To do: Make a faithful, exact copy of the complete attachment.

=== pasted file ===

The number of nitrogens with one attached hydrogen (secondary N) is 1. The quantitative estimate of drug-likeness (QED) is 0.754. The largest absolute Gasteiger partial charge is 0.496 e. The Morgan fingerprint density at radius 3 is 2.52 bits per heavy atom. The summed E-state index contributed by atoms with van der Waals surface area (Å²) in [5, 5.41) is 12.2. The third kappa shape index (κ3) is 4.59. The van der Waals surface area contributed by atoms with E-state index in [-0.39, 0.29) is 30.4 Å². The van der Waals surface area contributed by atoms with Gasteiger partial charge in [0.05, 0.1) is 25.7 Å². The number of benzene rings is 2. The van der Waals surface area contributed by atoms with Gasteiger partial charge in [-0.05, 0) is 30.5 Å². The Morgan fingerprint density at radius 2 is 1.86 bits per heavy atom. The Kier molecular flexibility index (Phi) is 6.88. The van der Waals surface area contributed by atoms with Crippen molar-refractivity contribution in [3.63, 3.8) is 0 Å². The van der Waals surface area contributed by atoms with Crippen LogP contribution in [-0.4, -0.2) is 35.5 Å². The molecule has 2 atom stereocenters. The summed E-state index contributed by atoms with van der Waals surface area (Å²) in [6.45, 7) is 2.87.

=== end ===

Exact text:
The number of nitrogens with one attached hydrogen (secondary N) is 1. The quantitative estimate of drug-likeness (QED) is 0.754. The largest absolute Gasteiger partial charge is 0.496 e. The Morgan fingerprint density at radius 3 is 2.52 bits per heavy atom. The summed E-state index contributed by atoms with van der Waals surface area (Å²) in [5, 5.41) is 12.2. The third kappa shape index (κ3) is 4.59. The van der Waals surface area contributed by atoms with E-state index in [-0.39, 0.29) is 30.4 Å². The van der Waals surface area contributed by atoms with Gasteiger partial charge in [0.05, 0.1) is 25.7 Å². The number of benzene rings is 2. The van der Waals surface area contributed by atoms with Gasteiger partial charge in [-0.05, 0) is 30.5 Å². The Morgan fingerprint density at radius 2 is 1.86 bits per heavy atom. The Kier molecular flexibility index (Phi) is 6.88. The van der Waals surface area contributed by atoms with Crippen molar-refractivity contribution in [3.63, 3.8) is 0 Å². The van der Waals surface area contributed by atoms with Crippen LogP contribution in [-0.4, -0.2) is 35.5 Å². The molecule has 2 atom stereocenters. The summed E-state index contributed by atoms with van der Waals surface area (Å²) in [6.45, 7) is 2.87.